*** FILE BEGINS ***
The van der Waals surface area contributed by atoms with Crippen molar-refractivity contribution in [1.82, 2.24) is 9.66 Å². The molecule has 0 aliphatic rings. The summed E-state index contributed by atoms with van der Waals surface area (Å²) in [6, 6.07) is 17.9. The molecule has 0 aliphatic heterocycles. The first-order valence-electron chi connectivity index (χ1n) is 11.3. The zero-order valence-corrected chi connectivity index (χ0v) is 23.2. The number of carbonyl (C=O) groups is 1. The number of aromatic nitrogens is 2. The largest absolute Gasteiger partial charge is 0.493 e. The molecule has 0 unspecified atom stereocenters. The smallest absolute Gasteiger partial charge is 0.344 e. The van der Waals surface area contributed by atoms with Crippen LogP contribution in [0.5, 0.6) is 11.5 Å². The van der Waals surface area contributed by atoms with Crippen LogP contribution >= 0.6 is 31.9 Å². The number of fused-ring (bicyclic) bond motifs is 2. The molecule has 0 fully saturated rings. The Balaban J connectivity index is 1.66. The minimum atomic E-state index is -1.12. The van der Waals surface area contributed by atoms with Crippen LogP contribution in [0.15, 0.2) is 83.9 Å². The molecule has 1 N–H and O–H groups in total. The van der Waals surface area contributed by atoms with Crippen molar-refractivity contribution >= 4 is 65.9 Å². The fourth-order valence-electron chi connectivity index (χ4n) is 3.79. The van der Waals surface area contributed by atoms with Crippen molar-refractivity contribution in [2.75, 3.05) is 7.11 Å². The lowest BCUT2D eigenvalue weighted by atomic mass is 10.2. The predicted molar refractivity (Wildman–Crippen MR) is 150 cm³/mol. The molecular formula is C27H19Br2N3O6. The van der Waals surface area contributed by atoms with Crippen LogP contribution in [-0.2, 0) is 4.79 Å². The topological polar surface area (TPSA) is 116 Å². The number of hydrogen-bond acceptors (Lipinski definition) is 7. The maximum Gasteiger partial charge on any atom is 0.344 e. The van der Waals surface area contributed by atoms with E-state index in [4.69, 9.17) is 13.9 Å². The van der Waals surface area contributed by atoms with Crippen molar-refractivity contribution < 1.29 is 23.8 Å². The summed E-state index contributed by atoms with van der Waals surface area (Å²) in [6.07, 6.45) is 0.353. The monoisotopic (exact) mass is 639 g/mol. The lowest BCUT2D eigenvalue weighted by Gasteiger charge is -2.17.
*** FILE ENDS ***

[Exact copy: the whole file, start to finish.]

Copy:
The van der Waals surface area contributed by atoms with Crippen molar-refractivity contribution in [1.82, 2.24) is 9.66 Å². The molecule has 0 aliphatic rings. The summed E-state index contributed by atoms with van der Waals surface area (Å²) in [6, 6.07) is 17.9. The molecule has 0 aliphatic heterocycles. The first-order valence-electron chi connectivity index (χ1n) is 11.3. The zero-order valence-corrected chi connectivity index (χ0v) is 23.2. The number of carbonyl (C=O) groups is 1. The number of aromatic nitrogens is 2. The largest absolute Gasteiger partial charge is 0.493 e. The molecule has 0 unspecified atom stereocenters. The smallest absolute Gasteiger partial charge is 0.344 e. The van der Waals surface area contributed by atoms with Crippen LogP contribution in [0.5, 0.6) is 11.5 Å². The van der Waals surface area contributed by atoms with Crippen LogP contribution >= 0.6 is 31.9 Å². The number of fused-ring (bicyclic) bond motifs is 2. The molecule has 0 fully saturated rings. The Balaban J connectivity index is 1.66. The minimum atomic E-state index is -1.12. The van der Waals surface area contributed by atoms with Crippen LogP contribution in [0.15, 0.2) is 83.9 Å². The molecule has 1 N–H and O–H groups in total. The van der Waals surface area contributed by atoms with Crippen molar-refractivity contribution >= 4 is 65.9 Å². The fourth-order valence-electron chi connectivity index (χ4n) is 3.79. The van der Waals surface area contributed by atoms with Crippen molar-refractivity contribution in [2.75, 3.05) is 7.11 Å². The lowest BCUT2D eigenvalue weighted by atomic mass is 10.2. The predicted molar refractivity (Wildman–Crippen MR) is 150 cm³/mol. The molecular formula is C27H19Br2N3O6. The van der Waals surface area contributed by atoms with Crippen LogP contribution in [-0.2, 0) is 4.79 Å². The topological polar surface area (TPSA) is 116 Å². The number of hydrogen-bond acceptors (Lipinski definition) is 7. The maximum Gasteiger partial charge on any atom is 0.344 e. The van der Waals surface area contributed by atoms with E-state index in [4.69, 9.17) is 13.9 Å². The van der Waals surface area contributed by atoms with Crippen molar-refractivity contribution < 1.29 is 23.8 Å². The summed E-state index contributed by atoms with van der Waals surface area (Å²) in [6.07, 6.45) is 0.353. The monoisotopic (exact) mass is 639 g/mol. The lowest BCUT2D eigenvalue weighted by Gasteiger charge is -2.17.